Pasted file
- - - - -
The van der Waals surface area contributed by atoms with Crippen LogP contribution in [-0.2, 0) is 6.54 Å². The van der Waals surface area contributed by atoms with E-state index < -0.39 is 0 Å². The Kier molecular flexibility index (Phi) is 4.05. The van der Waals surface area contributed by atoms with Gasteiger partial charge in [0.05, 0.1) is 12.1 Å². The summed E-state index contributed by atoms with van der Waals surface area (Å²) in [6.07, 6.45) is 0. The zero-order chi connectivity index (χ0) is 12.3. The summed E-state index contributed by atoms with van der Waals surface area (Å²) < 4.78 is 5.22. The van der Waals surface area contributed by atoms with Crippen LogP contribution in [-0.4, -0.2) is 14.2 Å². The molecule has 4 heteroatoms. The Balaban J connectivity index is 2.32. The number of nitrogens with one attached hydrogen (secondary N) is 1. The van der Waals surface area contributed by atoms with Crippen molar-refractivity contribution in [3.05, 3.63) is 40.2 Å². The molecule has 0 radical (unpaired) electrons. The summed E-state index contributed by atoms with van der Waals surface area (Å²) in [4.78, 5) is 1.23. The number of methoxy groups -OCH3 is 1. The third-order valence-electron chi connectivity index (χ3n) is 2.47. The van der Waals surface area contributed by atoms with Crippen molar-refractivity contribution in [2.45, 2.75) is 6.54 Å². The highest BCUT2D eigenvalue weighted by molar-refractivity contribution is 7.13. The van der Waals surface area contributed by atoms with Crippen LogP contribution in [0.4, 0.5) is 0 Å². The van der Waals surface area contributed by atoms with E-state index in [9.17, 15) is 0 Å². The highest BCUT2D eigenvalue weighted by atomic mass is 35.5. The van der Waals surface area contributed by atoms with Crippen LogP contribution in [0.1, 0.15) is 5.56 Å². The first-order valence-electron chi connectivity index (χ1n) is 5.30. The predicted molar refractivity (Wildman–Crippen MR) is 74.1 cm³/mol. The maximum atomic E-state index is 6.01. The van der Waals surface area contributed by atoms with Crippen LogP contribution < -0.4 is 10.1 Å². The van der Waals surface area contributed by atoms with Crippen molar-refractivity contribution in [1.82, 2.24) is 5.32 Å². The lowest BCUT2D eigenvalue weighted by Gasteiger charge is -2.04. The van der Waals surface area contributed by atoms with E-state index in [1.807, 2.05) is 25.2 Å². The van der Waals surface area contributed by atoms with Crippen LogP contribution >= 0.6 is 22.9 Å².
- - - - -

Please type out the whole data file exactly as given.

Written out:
The van der Waals surface area contributed by atoms with Crippen LogP contribution in [-0.2, 0) is 6.54 Å². The van der Waals surface area contributed by atoms with E-state index < -0.39 is 0 Å². The Kier molecular flexibility index (Phi) is 4.05. The van der Waals surface area contributed by atoms with Gasteiger partial charge in [0.05, 0.1) is 12.1 Å². The summed E-state index contributed by atoms with van der Waals surface area (Å²) in [6.07, 6.45) is 0. The zero-order chi connectivity index (χ0) is 12.3. The summed E-state index contributed by atoms with van der Waals surface area (Å²) < 4.78 is 5.22. The van der Waals surface area contributed by atoms with Crippen LogP contribution in [-0.4, -0.2) is 14.2 Å². The molecule has 4 heteroatoms. The Balaban J connectivity index is 2.32. The number of nitrogens with one attached hydrogen (secondary N) is 1. The van der Waals surface area contributed by atoms with Crippen molar-refractivity contribution in [3.05, 3.63) is 40.2 Å². The molecule has 0 radical (unpaired) electrons. The summed E-state index contributed by atoms with van der Waals surface area (Å²) in [4.78, 5) is 1.23. The number of methoxy groups -OCH3 is 1. The third-order valence-electron chi connectivity index (χ3n) is 2.47. The van der Waals surface area contributed by atoms with Crippen molar-refractivity contribution in [2.45, 2.75) is 6.54 Å². The highest BCUT2D eigenvalue weighted by molar-refractivity contribution is 7.13. The van der Waals surface area contributed by atoms with Crippen LogP contribution in [0.4, 0.5) is 0 Å². The van der Waals surface area contributed by atoms with E-state index in [9.17, 15) is 0 Å². The highest BCUT2D eigenvalue weighted by atomic mass is 35.5. The van der Waals surface area contributed by atoms with Crippen LogP contribution in [0.1, 0.15) is 5.56 Å². The first-order valence-electron chi connectivity index (χ1n) is 5.30. The predicted molar refractivity (Wildman–Crippen MR) is 74.1 cm³/mol. The maximum atomic E-state index is 6.01. The van der Waals surface area contributed by atoms with Crippen LogP contribution < -0.4 is 10.1 Å². The van der Waals surface area contributed by atoms with Crippen molar-refractivity contribution in [1.82, 2.24) is 5.32 Å². The lowest BCUT2D eigenvalue weighted by Gasteiger charge is -2.04. The van der Waals surface area contributed by atoms with E-state index in [1.807, 2.05) is 25.2 Å². The van der Waals surface area contributed by atoms with Crippen LogP contribution >= 0.6 is 22.9 Å².